The Utah Jazz made the decision to move on from Donovan Mitchell, and that was the right call.
The NBA, like other pro sports leagues, are copycat leagues. Originality isn’t that big of a concept when we’re talking about millions upon millions of dollars on the line. Every NFL team is going to a spread offense, every MLB is prioritizing home runs over every other metric, and NBA teams are focusing mostly on star-chasing. It’s a theory that you have to build a team out of stars to win an NBA title.
It’s not an incorrect idea, you need at least one transcendent player to win a title in the NBA, even if they go under the radar a little. Look around at the most recent NBA winners right now with Milwaukee and Denver; they genuinely only had one superstar on their respective teams. Sure, guys like Kris Middleton and Jamal Murray are good, but they aren’t the driving forces of their respective teams.
Which is the core concept here, teams. Teams that draft their stars, or acquire them young, and build around them are far more likely to win an NBA title than star-chasing. Sure, the Los Angeles Lakers won a title by getting LeBron James and trading for Anthony Davis, but now they have to rehaul their roster every off-season just to have a shot to be competitive.
Teams like the Brooklyn Nets gave up everything to get James Harden and pair him with Kevin Durant and Kyrie Irving. It didn’t work. Then the Phoenix Suns went and did the same thing by bringing in Durant and Bradley Beal.
Now the Miami Heat are trying to repeat the process by pairing Jimmy Butler with Portland Trail Blazer icon Damian Lillard. Here’s the thing, it rarely if ever works. Yes, it worked for the Miami Heat, but historically, teams that try to build superteams through trades and free agency end up falling short.
This is why it was so surprising to see the Cleveland Cavaliers give away three core pieces for Donovan Mitchell. Mitchell, a former member of the Utah Jazz, is likely to not even return to the team after his contract expires, making the trade for him shortsighted.
Cleveland knows they didn’t give up so much to get bounced out of the first round of the playoffs.
They gave up Lauri Markkanen and Collin Sexton for him; even without the draft picks or Ochai Agabji included, that’s maybe more than they should’ve given up. Now they’re relying on Max Strus to replace Markkanen, Markkanen who is arguably a Top 25 player in the NBA, and a top three or top five player at his position(s). All for what, Mitchell? A man who jacks up far too many shots for his efficiency rate?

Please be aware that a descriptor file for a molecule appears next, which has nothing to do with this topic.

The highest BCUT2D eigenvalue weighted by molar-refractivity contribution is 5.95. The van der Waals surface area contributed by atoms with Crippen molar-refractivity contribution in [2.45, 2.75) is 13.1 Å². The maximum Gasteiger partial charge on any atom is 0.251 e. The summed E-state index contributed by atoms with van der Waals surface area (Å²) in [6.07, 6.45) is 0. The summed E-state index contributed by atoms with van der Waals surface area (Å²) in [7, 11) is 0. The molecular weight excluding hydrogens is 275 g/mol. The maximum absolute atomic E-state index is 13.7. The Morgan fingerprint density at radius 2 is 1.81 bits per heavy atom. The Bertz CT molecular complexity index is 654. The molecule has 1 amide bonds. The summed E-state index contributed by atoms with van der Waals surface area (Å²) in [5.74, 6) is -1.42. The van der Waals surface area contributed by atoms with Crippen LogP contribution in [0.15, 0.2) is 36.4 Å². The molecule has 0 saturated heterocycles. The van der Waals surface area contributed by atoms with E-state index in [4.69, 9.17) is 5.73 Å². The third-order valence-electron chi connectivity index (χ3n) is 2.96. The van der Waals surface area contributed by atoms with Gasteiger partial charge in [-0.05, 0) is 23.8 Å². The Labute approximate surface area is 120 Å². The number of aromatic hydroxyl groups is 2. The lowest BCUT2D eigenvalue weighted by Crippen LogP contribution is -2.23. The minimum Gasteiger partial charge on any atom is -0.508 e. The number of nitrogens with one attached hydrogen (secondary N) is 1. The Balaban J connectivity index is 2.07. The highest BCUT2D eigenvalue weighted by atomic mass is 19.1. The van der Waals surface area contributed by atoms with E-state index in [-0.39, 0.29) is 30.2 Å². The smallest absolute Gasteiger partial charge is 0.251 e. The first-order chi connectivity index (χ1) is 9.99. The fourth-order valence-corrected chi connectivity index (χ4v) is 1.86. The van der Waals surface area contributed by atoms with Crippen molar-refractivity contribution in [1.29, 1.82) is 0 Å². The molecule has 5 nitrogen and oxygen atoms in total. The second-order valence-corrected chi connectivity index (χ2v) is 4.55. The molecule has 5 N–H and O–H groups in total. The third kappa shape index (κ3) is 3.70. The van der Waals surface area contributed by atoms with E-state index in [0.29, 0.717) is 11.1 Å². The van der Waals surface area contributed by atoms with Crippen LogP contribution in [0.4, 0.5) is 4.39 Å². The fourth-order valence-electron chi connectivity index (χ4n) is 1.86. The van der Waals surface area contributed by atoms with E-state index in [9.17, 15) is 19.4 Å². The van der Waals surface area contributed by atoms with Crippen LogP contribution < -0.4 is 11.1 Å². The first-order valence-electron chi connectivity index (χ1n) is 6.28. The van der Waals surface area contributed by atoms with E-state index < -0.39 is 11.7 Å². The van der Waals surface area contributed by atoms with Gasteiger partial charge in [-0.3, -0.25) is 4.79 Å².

Sure, you can win with Mitchell on a team where he isn’t the focus of the offense, but as Utah and now Cleveland have found out; he’s not that guy who can carry a team to a championship. He’s a piece of that team, sure, but he’s not the star. He’s the Kevin Durant to a team’s Steph Curry.
Knowing the failure rate of such moves, it still baffles many why Cleveland made this trade, but what’s even more baffling is the push from the NBA pundits to see the Jazz take their prospects and draft picks and try to do the same thing next season or beyond.
The Jazz have a great building block in Markkanen and potentially a Defensive Player of the Year in Walker Kessler. They have a host of draft picks to try and find another All-Star or two, and a host of rookies who have the potential to be the perfect running mate for Markkanen and Kessler.
They’re a franchise that, if they make the right moves, could have a 10-15 or even 20-year run on top; much like the San Antonio Spurs under Tim Duncan. Why risk that for a small window of success?
Think about if the Lakers had kept their core of Brandon Ingram, Josh Hart, and Lonzo Ball around LeBron James. Yes, they didn’t make the playoffs in year one, but could you imagine Hart and Ingram on a team with James today? They’re arguably better off in that scenario and would have kept their draft picks and further built around James, giving him a more stable, younger, and healthier squad to compete with.
Now the Lakers have one, maybe two years left before they enter a deep, long, and ugly rebuild.
The Jazz can avoid the mistakes of the Lakers, Cavs and Nets by staying the course and building a team that can compete long-past others they’ll go up against.